By Geert Lovink
20 April 2017, 18h, KHM Aula
This lecture deals with the changes over the years from media, via networks to platforms. What does it mean that the internet has become infrastructure, penetrating society, from taxis to hotels to agriculture and healthcare, going well beyond the media and communication realm? What do we mean when we talk about ‘platform capitalism’? What is aggregation and does it play out in different contexts? We all know how social media operate in daily life, but what’s the next step, and how can the art world, start to play a role in these massive changes in society?
Geert Lovink is a media theorist, internet critic and author of Uncanny Networks (2002), Dark Fiber (2002), My First Recession (2003), Zero Comments (2007), Networks Without a Cause (2012) and Social Media Abyss (2016). Since 2004 he is researcher in the Faculty of Digital Media and Creative Industries at the Amsterdam University of Applied Sciences (HvA) where he is the founder of the Institute of Network Cultures. His centre recently organized conferences, publications and research networks such as Video Vortex (the politics and aesthetics of online video), Unlike Us (alternatives in social media), Critical Point of View (Wikipedia), Society of the Query (the culture of search), MoneyLab (internet-based revenue models in the arts) and a project on the future of art criticism.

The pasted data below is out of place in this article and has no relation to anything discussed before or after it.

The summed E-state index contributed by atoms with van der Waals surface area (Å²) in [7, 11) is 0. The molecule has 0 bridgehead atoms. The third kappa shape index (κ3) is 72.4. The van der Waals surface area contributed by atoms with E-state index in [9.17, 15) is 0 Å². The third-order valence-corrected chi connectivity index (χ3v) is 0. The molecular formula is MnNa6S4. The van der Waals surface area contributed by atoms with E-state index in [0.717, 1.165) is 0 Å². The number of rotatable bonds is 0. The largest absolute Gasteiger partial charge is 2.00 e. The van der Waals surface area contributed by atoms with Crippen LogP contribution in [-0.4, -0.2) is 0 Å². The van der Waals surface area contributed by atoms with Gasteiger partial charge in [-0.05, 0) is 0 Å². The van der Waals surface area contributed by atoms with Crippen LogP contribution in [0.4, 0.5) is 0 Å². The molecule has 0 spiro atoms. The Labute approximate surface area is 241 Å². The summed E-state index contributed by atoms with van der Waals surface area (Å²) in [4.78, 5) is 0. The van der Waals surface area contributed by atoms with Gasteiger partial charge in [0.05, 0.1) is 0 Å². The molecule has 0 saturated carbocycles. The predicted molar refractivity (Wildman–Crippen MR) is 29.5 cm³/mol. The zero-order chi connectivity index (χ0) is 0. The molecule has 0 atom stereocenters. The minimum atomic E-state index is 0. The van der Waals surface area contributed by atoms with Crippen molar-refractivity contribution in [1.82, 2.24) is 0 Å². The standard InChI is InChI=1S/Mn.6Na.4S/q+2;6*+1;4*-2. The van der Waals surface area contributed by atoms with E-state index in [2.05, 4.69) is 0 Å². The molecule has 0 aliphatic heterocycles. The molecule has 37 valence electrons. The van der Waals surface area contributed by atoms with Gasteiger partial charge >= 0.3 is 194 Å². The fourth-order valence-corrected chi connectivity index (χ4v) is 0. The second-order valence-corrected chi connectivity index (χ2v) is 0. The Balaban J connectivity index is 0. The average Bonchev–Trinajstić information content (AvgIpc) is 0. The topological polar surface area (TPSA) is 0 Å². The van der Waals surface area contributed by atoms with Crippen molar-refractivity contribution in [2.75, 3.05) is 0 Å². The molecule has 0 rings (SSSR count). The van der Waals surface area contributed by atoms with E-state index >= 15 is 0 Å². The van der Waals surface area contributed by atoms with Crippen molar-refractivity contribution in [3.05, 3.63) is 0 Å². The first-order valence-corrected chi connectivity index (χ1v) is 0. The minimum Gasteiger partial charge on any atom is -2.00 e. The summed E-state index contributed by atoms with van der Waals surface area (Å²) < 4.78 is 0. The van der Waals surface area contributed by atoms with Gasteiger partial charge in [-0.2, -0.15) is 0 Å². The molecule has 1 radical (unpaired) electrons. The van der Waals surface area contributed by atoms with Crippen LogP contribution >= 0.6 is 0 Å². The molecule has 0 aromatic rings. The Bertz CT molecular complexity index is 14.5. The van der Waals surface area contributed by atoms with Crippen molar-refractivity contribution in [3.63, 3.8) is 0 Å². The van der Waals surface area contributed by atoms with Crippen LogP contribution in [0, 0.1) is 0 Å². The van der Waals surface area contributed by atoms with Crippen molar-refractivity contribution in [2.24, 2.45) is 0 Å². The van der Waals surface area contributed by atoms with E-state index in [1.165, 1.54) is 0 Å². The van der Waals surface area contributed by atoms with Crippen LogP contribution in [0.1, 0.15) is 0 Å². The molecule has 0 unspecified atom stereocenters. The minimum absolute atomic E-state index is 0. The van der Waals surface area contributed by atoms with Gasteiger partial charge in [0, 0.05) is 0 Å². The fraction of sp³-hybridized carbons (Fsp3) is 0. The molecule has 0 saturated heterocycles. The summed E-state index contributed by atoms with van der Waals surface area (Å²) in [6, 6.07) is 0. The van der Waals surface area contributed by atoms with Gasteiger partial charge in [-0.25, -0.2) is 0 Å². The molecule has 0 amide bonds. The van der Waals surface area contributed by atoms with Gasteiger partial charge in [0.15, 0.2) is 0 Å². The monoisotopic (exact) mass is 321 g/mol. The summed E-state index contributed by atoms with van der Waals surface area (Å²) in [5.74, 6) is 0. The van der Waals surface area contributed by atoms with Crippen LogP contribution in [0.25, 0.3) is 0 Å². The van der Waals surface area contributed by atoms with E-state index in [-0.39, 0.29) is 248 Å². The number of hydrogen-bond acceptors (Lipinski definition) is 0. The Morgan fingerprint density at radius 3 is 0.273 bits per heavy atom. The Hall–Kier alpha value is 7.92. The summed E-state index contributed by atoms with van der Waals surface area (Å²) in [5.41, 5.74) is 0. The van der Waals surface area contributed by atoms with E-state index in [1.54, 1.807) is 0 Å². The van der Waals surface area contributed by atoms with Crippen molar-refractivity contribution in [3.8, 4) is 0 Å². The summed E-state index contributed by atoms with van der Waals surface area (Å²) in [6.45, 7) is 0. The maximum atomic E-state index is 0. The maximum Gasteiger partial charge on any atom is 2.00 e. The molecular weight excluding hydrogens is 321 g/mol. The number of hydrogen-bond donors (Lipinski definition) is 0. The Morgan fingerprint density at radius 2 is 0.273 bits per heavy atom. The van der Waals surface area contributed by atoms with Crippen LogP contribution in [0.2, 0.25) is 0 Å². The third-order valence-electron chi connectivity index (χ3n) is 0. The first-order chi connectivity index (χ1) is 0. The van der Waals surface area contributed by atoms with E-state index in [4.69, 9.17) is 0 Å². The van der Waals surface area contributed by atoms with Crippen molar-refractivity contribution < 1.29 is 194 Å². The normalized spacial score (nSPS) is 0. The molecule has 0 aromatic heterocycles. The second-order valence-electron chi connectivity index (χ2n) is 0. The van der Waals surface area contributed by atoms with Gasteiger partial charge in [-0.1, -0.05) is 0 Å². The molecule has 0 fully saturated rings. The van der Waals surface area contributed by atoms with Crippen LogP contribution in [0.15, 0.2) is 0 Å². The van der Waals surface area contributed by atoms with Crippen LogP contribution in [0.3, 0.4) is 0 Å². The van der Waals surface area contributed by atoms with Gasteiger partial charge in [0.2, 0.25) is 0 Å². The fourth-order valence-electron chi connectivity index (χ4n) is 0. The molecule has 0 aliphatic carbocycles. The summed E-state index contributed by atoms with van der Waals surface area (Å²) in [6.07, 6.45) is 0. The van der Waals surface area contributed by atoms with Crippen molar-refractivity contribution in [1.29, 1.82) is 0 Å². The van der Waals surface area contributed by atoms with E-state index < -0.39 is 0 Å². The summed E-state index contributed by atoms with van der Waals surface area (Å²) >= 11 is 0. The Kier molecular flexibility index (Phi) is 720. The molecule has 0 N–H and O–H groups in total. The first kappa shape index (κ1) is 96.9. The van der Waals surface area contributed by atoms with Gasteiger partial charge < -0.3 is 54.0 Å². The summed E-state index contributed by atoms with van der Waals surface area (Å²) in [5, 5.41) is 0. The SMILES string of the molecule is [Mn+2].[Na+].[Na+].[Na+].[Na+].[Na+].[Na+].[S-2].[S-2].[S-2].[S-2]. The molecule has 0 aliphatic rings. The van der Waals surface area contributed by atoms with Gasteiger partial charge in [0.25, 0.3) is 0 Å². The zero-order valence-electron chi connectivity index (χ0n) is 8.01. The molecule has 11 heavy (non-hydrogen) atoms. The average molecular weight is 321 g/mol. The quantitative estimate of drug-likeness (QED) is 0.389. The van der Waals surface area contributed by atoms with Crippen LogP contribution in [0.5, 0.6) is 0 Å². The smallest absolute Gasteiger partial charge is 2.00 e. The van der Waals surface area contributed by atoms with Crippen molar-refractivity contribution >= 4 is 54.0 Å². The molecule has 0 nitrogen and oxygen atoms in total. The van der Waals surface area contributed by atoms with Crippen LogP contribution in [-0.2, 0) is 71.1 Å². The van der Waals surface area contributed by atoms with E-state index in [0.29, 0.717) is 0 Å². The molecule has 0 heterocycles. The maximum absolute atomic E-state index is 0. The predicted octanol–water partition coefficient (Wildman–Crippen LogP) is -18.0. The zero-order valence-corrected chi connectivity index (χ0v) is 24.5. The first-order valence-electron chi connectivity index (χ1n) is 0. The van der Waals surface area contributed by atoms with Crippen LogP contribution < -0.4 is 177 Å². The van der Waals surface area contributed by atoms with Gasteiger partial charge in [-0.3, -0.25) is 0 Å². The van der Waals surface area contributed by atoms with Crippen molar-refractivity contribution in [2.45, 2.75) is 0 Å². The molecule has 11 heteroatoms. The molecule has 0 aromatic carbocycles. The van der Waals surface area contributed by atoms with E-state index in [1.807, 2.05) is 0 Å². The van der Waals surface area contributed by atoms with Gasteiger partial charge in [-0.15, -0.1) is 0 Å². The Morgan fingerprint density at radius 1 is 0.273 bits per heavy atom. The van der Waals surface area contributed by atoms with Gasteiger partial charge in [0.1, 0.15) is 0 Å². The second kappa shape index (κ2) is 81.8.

Network Cultures Critique! Buzzwords: Era of Social Media Monopolies / Platform Capitalism / Cryptocurrencies / the end of the “free” services business model / etc etc. He’s meeting us at 16h to look at some of your projects. There are a million talks on Youtube. From a short interview about Social Media:
“I sincerely hope that we can still break it open and have space for more experimentation. Because what we see is the reverse development. And that’s got to do with the fact that people are more and more familiarizing themselves. It’s all slipping into this new level of mass subconsciousness, where the social media become part of the everyday life. We all know that, when you walk into the elevator, very very likely he or she is going to get out the smartphone and check it before they arrive at the 6th floor. That is a new habit. And it’s this habitual element which is very very dangerous. Because it forbids further experimentation, and kind of solidifies the network architectures and says, this is what it is. If we know what it is, it can then enter the collective subconsciousness. And that is a very dangerous moment. And that is the moment of complete and utter state and corporate control.”